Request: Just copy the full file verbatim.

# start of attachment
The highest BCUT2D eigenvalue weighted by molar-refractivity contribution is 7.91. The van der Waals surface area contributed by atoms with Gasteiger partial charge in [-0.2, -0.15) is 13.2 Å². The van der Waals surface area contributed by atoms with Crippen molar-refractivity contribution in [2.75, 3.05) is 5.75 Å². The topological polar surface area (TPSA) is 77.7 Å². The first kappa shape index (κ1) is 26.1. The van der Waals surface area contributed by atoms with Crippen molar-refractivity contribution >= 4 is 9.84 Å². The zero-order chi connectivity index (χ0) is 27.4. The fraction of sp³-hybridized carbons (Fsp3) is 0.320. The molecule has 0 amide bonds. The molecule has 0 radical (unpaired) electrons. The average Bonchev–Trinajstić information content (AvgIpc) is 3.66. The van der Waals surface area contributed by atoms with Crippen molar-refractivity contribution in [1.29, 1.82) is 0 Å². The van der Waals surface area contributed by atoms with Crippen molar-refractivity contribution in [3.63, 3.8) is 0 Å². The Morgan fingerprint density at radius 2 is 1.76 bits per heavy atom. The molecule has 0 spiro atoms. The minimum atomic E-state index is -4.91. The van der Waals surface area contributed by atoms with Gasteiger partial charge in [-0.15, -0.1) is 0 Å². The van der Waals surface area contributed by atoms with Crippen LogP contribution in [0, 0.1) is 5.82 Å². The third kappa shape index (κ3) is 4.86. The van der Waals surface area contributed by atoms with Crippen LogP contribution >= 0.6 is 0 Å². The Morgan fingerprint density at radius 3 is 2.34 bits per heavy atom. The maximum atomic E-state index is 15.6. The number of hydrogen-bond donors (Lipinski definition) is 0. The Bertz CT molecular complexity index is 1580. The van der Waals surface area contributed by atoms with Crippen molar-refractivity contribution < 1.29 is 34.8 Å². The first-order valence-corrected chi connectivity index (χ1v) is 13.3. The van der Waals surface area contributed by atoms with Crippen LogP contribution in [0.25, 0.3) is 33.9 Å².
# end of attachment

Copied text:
The highest BCUT2D eigenvalue weighted by molar-refractivity contribution is 7.91. The van der Waals surface area contributed by atoms with Gasteiger partial charge in [-0.2, -0.15) is 13.2 Å². The van der Waals surface area contributed by atoms with Crippen molar-refractivity contribution in [2.75, 3.05) is 5.75 Å². The topological polar surface area (TPSA) is 77.7 Å². The first kappa shape index (κ1) is 26.1. The van der Waals surface area contributed by atoms with Crippen molar-refractivity contribution >= 4 is 9.84 Å². The zero-order chi connectivity index (χ0) is 27.4. The fraction of sp³-hybridized carbons (Fsp3) is 0.320. The molecule has 0 amide bonds. The molecule has 0 radical (unpaired) electrons. The average Bonchev–Trinajstić information content (AvgIpc) is 3.66. The van der Waals surface area contributed by atoms with Crippen molar-refractivity contribution in [1.29, 1.82) is 0 Å². The van der Waals surface area contributed by atoms with Crippen molar-refractivity contribution in [3.63, 3.8) is 0 Å². The Morgan fingerprint density at radius 2 is 1.76 bits per heavy atom. The molecule has 0 spiro atoms. The minimum atomic E-state index is -4.91. The van der Waals surface area contributed by atoms with Gasteiger partial charge in [-0.15, -0.1) is 0 Å². The van der Waals surface area contributed by atoms with Crippen LogP contribution in [0, 0.1) is 5.82 Å². The third kappa shape index (κ3) is 4.86. The van der Waals surface area contributed by atoms with Crippen LogP contribution >= 0.6 is 0 Å². The Morgan fingerprint density at radius 3 is 2.34 bits per heavy atom. The maximum atomic E-state index is 15.6. The number of hydrogen-bond donors (Lipinski definition) is 0. The Bertz CT molecular complexity index is 1580. The van der Waals surface area contributed by atoms with Crippen molar-refractivity contribution < 1.29 is 34.8 Å². The first-order valence-corrected chi connectivity index (χ1v) is 13.3. The van der Waals surface area contributed by atoms with Crippen LogP contribution in [0.25, 0.3) is 33.9 Å².